Wednesday, 24 February 2010

Information Management: the forgotten issue of the cloud

There was an interesting supplement on Cloud Computing from MediaPlanet within this Saturday’s Daily Telegraph (Ok I know it’s now Wednesday, but it takes me most of the week to wade through the weekend papers!).
The supplement - of which I can sadly find no English language online version - appears to be aimed at a senior management audience and is deliberately light on the technical detail, choosing to focus more on the benefits to the organisation which moving towards cloud-based computing can bring (institutional agility, flexibility and cost saving seem to be the main arguments in favour). It also includes ‘5 steps to making the most of cloud’ which are:

1. See the possibilities
2. Consider security
3. Use it to your advantage
4. Push the boundaries
5. Consider logistics

It would be hard to disagree with any of these, but its steps 2 and 5 which interested me most. For whilst steps 1, 3 and 4 (and, indeed, the rest of the content in the supplement) is designed to articulate the advantages and to push the potential it is these two steps which are designed to sound a note of caution and to instil the need for a cautious, managed approach to the management of the risks involved.

But if you were to rely solely on this supplement for guidance you’d be mistaken for assuming that data security should be your only concern when adopting a cloud-based computing environment (especially as the ‘logistics’ which Step 5 encourages you to consider relate to issues of security and mobile devices so is, in effect, just an extension of Step 2: Consider Security).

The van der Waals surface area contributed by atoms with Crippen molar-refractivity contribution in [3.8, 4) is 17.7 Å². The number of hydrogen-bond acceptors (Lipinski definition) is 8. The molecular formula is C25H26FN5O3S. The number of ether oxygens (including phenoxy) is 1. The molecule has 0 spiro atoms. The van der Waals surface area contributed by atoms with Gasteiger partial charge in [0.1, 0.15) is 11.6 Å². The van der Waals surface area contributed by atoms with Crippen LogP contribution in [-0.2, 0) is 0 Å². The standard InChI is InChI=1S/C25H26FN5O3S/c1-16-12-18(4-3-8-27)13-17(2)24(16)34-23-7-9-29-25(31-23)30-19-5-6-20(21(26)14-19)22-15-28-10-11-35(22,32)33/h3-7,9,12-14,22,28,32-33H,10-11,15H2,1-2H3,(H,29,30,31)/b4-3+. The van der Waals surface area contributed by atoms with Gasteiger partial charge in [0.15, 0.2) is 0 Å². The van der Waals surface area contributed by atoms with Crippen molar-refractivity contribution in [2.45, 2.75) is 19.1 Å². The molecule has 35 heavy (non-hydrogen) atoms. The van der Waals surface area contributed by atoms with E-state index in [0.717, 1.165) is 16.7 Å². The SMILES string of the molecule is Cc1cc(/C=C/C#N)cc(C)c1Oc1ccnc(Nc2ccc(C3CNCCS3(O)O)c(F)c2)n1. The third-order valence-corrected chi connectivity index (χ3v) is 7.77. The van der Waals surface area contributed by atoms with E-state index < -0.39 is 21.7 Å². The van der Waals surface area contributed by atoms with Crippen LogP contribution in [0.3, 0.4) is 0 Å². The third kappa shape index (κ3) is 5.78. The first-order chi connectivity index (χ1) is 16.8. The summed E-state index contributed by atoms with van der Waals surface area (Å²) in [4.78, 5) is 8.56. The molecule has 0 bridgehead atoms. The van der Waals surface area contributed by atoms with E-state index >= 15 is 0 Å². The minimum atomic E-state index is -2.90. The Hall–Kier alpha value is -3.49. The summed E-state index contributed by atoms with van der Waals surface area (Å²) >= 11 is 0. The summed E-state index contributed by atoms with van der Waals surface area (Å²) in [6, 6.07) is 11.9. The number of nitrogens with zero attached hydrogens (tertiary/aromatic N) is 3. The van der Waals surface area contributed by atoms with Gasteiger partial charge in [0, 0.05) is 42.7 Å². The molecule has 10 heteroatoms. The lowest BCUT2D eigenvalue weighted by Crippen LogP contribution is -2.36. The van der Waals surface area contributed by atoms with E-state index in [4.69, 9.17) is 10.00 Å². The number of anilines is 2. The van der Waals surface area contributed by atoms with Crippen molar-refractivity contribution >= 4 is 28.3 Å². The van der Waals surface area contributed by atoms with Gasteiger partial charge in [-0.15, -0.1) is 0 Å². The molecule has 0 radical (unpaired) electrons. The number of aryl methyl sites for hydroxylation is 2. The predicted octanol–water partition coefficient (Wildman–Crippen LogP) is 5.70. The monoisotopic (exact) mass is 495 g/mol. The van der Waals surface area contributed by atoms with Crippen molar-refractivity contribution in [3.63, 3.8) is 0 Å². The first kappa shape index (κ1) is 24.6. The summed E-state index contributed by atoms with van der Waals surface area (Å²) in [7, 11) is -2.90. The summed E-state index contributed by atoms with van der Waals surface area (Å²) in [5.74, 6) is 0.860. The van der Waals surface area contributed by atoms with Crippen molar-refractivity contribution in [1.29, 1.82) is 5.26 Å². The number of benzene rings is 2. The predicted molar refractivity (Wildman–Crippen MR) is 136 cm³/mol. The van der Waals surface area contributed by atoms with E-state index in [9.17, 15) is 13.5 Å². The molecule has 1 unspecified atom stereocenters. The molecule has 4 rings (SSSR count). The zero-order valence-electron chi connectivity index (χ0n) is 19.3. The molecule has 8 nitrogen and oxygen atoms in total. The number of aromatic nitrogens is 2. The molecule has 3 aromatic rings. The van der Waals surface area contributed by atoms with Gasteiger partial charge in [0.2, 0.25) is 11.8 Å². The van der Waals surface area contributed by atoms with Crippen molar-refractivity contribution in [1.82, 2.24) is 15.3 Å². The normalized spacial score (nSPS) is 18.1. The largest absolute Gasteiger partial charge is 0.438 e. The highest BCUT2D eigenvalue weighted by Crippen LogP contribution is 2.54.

Aside from a passing mention of data protection and the potential need for some organisations to keep certain data within ‘certain geographic boundaries’ (which I’m assuming is again essentially related to the requirements of the Data Protection Act) what is entirely missing is an appreciation of the information management implications of moving data to the cloud. There is no acknowledgement of the need to ensure that current levels of record and information management control, say in relation to resource discovery or retention, must be continued into the cloud; nor any recognition of the potential problems of ensuring that this is so.

Interestingly, some of the issues which may come to the surface if these concerns are ignored are obliquely and inadvertently acknowledged – for example the point is made that in the cloud you pay as you consume, but the point is not expanded to its logical conclusion that it therefore pays to know exactly what information you still need to store (and pay for) and what can safely be destroyed. Likewise, the point is made that one of the biggest advantages foreseen for the ‘G Cloud’ (the UK Government Application Store which is currently being trialled) “could be allowing departments to share non-sensitive data so paper work is reduced and processes sped up” but no consideration is given as to how ‘sensitive’ and ‘non-sensitive’ data might be appropriately identified and controlled within the cloud.

On a more positive note Mark Taylor from Microsoft draws attention to the need for increasing standardisation so that the cloud ‘runs along the same principles and business models no matter who is managing the hosting’. Might the development of such standards and interoperability offer a potential means by which a single management layer can be placed on top of the cloud to allow organisations to consistently manage their information wherever it happens to reside in the cloud? And in doing so might it help address some of the management information issues which this supplement failed to acknowledge?